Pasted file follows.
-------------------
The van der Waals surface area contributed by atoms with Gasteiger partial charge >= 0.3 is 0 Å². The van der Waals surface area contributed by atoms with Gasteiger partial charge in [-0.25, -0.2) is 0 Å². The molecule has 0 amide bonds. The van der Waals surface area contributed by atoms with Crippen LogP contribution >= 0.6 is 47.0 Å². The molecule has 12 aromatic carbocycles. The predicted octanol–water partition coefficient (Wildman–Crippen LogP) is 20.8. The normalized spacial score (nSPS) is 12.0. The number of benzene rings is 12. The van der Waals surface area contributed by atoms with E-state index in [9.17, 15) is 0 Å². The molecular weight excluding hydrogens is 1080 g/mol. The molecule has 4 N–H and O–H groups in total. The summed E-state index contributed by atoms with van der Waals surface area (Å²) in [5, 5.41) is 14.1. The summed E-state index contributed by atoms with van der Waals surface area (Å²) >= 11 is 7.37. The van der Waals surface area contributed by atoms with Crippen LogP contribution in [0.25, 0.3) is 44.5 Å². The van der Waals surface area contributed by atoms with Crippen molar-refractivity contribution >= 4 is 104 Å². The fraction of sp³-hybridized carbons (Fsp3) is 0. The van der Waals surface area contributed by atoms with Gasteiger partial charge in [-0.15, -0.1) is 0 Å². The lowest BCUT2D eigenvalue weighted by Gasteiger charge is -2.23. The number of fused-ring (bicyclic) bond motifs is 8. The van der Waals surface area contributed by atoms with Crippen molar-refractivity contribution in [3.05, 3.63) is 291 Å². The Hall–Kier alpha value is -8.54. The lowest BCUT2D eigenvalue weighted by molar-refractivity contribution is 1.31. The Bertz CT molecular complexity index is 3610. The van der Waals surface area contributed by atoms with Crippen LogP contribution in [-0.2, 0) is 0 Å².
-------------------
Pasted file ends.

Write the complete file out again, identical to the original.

The van der Waals surface area contributed by atoms with Gasteiger partial charge >= 0.3 is 0 Å². The van der Waals surface area contributed by atoms with Gasteiger partial charge in [-0.25, -0.2) is 0 Å². The molecule has 0 amide bonds. The van der Waals surface area contributed by atoms with Crippen LogP contribution >= 0.6 is 47.0 Å². The molecule has 12 aromatic carbocycles. The predicted octanol–water partition coefficient (Wildman–Crippen LogP) is 20.8. The normalized spacial score (nSPS) is 12.0. The number of benzene rings is 12. The van der Waals surface area contributed by atoms with E-state index in [9.17, 15) is 0 Å². The molecular weight excluding hydrogens is 1080 g/mol. The molecule has 4 N–H and O–H groups in total. The summed E-state index contributed by atoms with van der Waals surface area (Å²) in [5, 5.41) is 14.1. The summed E-state index contributed by atoms with van der Waals surface area (Å²) >= 11 is 7.37. The van der Waals surface area contributed by atoms with Crippen LogP contribution in [0.25, 0.3) is 44.5 Å². The van der Waals surface area contributed by atoms with Crippen molar-refractivity contribution >= 4 is 104 Å². The fraction of sp³-hybridized carbons (Fsp3) is 0. The van der Waals surface area contributed by atoms with Gasteiger partial charge in [-0.15, -0.1) is 0 Å². The lowest BCUT2D eigenvalue weighted by Gasteiger charge is -2.23. The number of fused-ring (bicyclic) bond motifs is 8. The van der Waals surface area contributed by atoms with Crippen molar-refractivity contribution in [3.05, 3.63) is 291 Å². The Hall–Kier alpha value is -8.54. The lowest BCUT2D eigenvalue weighted by molar-refractivity contribution is 1.31. The Bertz CT molecular complexity index is 3610. The van der Waals surface area contributed by atoms with Crippen LogP contribution in [-0.2, 0) is 0 Å².